In a further preferred embodiment, neurturin protein product can be delivered directly to progenitor, e.g. stem cells in order to stimulate the differentiation of insulin producing cells in vitro or in vivo. In this embodiment of the invention, neurturin may be added preferably to concentrations between 0.1 ng/ml and 500 ng/ml, more preferably between 1 and 100 ng/ml, most preferably 50 ng/ml.

The neurturin protein may be administered either as a monotherapy or as a combination therapy with other pharmaceutical agents. For example, they may be administered together with other pharmaceutical agents suitable for the treatment or prevention of pancreatic diseases and/or obesity and/or metabolic syndrome, particularly with other pharmaceutical agents suitable for stimulating and/or inducing the differentiation of insulin producing cells from progenitor cells. Further, they may be administered together with pharmaceutical agents which have an immunosuppressive activity, e.g. antibodies, polypeptides and/or peptidic or non-peptidic low molecular weight substances as disclosed in WO 2005/051415.

THE FIGURES ILLUSTRATE THE INVENTION

FIG. 1. shows plasma neurturin concentration following subcutaneous application of 0.05 mg/kg neurturin formulated in 0.9% NaCl solution. Compared to the total injected amount of neurturin, the bioavailability is very low at about 5%.

FIG. 2 shows plasma neurturin concentration following subcutaneous application of 0.25 mg/kg neurturin formulated in 0.9% NaCl solution alone or together with Heparin. The figure shows that compared to the bioavailability of neurturin formulated in physiological saline the bioavailability of neurturin/12.5 U heparin formulation is only twofold increased.

FIG. 3 shows plasma neurturin concentration following subcutaneous application of 0.25 mg/kg neurturin formulated in 0.9% NaCl solution alone or together with Heparin or a low molecular weight heparin (LMWH). Compared to the bioavailability of neurturin formulated in physiological saline the bioavailability of a neurturin formulation containing 12.5 units of a LMWH as an excipient is significantly about tenfold increased.

FIG. 4 shows plasma neurturin concentration following subcutaneous application of 0.05 mg/kg neurturin formulated in 0.9% NaCl solution alone or together with a low molecular weight heparin (LMWH). Addition of a LMWH to the injected neurturin dose dependently increases plasma concentration of neurturin.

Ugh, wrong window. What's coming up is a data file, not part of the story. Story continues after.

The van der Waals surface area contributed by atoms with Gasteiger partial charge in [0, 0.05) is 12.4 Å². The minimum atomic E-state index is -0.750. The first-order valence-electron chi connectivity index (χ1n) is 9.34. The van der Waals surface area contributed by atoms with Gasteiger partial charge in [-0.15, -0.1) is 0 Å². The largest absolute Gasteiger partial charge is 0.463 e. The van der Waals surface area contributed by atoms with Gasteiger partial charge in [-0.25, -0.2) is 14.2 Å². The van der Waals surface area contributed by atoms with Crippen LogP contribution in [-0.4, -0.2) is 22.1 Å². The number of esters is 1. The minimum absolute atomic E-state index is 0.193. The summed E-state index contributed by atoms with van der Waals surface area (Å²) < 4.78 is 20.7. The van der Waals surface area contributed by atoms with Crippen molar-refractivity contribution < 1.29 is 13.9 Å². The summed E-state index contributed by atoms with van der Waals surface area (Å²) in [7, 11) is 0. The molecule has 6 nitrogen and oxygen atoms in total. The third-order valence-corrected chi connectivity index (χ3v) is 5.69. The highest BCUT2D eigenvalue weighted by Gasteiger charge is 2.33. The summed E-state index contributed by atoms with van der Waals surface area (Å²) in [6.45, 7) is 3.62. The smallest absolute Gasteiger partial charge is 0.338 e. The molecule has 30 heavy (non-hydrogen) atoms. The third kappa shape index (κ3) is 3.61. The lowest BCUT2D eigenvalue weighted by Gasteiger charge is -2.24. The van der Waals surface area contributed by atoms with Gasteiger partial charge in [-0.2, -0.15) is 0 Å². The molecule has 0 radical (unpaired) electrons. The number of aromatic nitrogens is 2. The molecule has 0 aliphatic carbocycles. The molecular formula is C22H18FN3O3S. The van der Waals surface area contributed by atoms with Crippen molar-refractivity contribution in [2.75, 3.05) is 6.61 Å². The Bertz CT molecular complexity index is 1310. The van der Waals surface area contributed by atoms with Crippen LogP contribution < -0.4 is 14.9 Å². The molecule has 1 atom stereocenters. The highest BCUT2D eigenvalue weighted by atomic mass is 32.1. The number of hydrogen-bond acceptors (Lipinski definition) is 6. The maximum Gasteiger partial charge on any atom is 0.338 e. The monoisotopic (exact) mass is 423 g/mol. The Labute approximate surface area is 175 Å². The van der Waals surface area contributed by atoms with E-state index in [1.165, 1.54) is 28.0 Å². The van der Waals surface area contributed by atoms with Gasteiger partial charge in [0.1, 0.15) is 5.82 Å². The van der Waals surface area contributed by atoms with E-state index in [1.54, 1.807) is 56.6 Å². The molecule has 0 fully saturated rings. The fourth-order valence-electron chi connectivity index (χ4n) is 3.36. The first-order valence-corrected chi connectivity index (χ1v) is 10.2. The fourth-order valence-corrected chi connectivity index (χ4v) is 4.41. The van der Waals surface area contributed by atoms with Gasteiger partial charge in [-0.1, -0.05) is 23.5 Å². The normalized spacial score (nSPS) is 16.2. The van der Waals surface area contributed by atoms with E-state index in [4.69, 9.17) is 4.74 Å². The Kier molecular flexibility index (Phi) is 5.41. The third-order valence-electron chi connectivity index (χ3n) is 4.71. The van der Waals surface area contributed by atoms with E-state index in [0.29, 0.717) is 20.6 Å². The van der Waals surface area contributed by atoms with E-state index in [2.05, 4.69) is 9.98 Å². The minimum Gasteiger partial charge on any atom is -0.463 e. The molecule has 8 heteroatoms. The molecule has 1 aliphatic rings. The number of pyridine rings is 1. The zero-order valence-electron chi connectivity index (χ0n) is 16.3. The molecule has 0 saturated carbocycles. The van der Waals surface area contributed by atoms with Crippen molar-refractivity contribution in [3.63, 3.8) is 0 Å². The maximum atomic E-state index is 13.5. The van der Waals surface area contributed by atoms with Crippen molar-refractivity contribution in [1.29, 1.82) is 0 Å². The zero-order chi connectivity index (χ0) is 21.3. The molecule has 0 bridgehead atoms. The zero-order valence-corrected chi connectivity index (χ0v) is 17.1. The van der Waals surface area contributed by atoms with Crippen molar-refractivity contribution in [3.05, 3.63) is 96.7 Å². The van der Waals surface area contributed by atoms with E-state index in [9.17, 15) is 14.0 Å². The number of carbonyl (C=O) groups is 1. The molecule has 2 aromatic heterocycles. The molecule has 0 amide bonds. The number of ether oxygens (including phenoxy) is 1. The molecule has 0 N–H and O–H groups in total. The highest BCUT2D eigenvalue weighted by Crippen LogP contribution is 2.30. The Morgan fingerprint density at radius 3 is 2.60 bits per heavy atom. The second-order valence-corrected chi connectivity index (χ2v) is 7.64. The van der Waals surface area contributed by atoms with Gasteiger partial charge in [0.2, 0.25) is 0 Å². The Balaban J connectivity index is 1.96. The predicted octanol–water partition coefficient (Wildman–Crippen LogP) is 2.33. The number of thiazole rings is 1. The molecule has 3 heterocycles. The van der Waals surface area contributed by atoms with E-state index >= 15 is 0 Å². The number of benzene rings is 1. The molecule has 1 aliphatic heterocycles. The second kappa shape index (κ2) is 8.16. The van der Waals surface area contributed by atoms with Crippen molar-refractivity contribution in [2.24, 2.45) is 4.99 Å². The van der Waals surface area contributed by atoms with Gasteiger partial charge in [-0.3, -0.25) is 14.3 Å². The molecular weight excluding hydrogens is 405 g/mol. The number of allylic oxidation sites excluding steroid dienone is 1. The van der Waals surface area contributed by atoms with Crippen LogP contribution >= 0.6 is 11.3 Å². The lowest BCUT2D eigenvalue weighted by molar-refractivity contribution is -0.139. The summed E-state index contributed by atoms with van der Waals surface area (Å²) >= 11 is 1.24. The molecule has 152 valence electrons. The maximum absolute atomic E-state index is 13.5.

FIG. 5 shows plasma neurturin concentration following subcutaneous application of 0.05 mg/kg neurturin formulated in 0.9% NaCl solution alone or together with a pentosan polysulfat (PPS). PPS compared to heparin or a LMWH increases neurturin plasma concentrations more efficiently when given at the same molar ratio.

FIG. 6 shows plasma neurturin concentration following subcutaneous application of 0.05 mg/kg neurturin formulated in 0.9% NaCl solution together with carboxymethylcellulose (CMC). Addition of CMC to a neurturin solution does not increase the bioavailability of neurturin.

EXAMPLES

Example 1

Plasma Neurturin Concentration Following Subcutaneous Application of 0.05 mg/kg Neurturin Formulated in 0.9% NaCl Solution

100 μl of a solution containing neurturin at concentration of 12.5 μg/ml formulated in physiological saline was subcutaneously injected into the neck region of mice. For each time point the average value of 3 plasma neurturin concentrations measured by an neurturin specific ELISA is plotted. Plasma concentrations of neurturin remain low, in the range of 1-2 ng/ml. Compared to the total injected amount of neurturin, the bioavailbility is about 5%. The results are shown in FIG. 1.

Example 2

Plasma Neurturin Concentration Following Subcutaneous Application of 0.25 mg/kg Neurturin Formulated in 0.9% NaCl Solution Alone or Together with Heparin

100 μl of a solution containing neurturin at concentration of 62.5 μg/ml formulated in physiological saline alone or together with heparin was subcutaneously injected into the neck region of mice. For testing the effect of the heparin formulation two different concentrations of heparin were added to the neurturin solution. For each time point the average value of 3 plasma neurturin concentration measured by an neurturin specific ELISA is plotted. Plasma concentrations of neurturin remain low following injection of neurturin in saline alone or formulated with 6.5 unit Heparin. Addition of 12.5 units to the injected neurturin significantly increased plasma concentration. Compared to the bioavailability of neurturin formulated in physiological saline the bioavailability of neurturin/12.5 U heparin formulation is about twofold increased. The results are shown in FIG. 2.